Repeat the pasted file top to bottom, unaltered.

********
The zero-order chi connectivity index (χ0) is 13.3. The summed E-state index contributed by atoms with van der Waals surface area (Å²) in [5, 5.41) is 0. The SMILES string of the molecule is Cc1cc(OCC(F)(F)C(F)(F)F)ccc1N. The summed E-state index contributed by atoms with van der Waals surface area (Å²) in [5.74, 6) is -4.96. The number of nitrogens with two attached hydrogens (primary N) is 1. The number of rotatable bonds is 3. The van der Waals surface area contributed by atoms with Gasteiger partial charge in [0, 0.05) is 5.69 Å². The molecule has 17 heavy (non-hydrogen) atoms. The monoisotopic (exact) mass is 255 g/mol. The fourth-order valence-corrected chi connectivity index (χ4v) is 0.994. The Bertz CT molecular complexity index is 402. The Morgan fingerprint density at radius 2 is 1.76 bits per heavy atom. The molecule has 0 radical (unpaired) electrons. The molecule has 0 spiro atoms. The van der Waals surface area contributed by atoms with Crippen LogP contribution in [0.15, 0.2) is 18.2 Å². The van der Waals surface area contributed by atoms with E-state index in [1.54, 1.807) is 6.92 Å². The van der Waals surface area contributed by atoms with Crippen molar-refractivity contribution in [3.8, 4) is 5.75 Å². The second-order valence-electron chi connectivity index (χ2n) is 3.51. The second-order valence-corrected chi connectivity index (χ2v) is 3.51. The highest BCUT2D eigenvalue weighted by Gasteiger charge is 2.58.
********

The zero-order chi connectivity index (χ0) is 13.3. The summed E-state index contributed by atoms with van der Waals surface area (Å²) in [5, 5.41) is 0. The SMILES string of the molecule is Cc1cc(OCC(F)(F)C(F)(F)F)ccc1N. The summed E-state index contributed by atoms with van der Waals surface area (Å²) in [5.74, 6) is -4.96. The number of nitrogens with two attached hydrogens (primary N) is 1. The number of rotatable bonds is 3. The van der Waals surface area contributed by atoms with Gasteiger partial charge in [0, 0.05) is 5.69 Å². The molecule has 17 heavy (non-hydrogen) atoms. The monoisotopic (exact) mass is 255 g/mol. The fourth-order valence-corrected chi connectivity index (χ4v) is 0.994. The Bertz CT molecular complexity index is 402. The Morgan fingerprint density at radius 2 is 1.76 bits per heavy atom. The molecule has 0 radical (unpaired) electrons. The molecule has 0 spiro atoms. The van der Waals surface area contributed by atoms with Crippen LogP contribution in [0.15, 0.2) is 18.2 Å². The van der Waals surface area contributed by atoms with E-state index in [1.54, 1.807) is 6.92 Å². The van der Waals surface area contributed by atoms with Crippen molar-refractivity contribution in [3.8, 4) is 5.75 Å². The second-order valence-electron chi connectivity index (χ2n) is 3.51. The second-order valence-corrected chi connectivity index (χ2v) is 3.51. The highest BCUT2D eigenvalue weighted by Gasteiger charge is 2.58.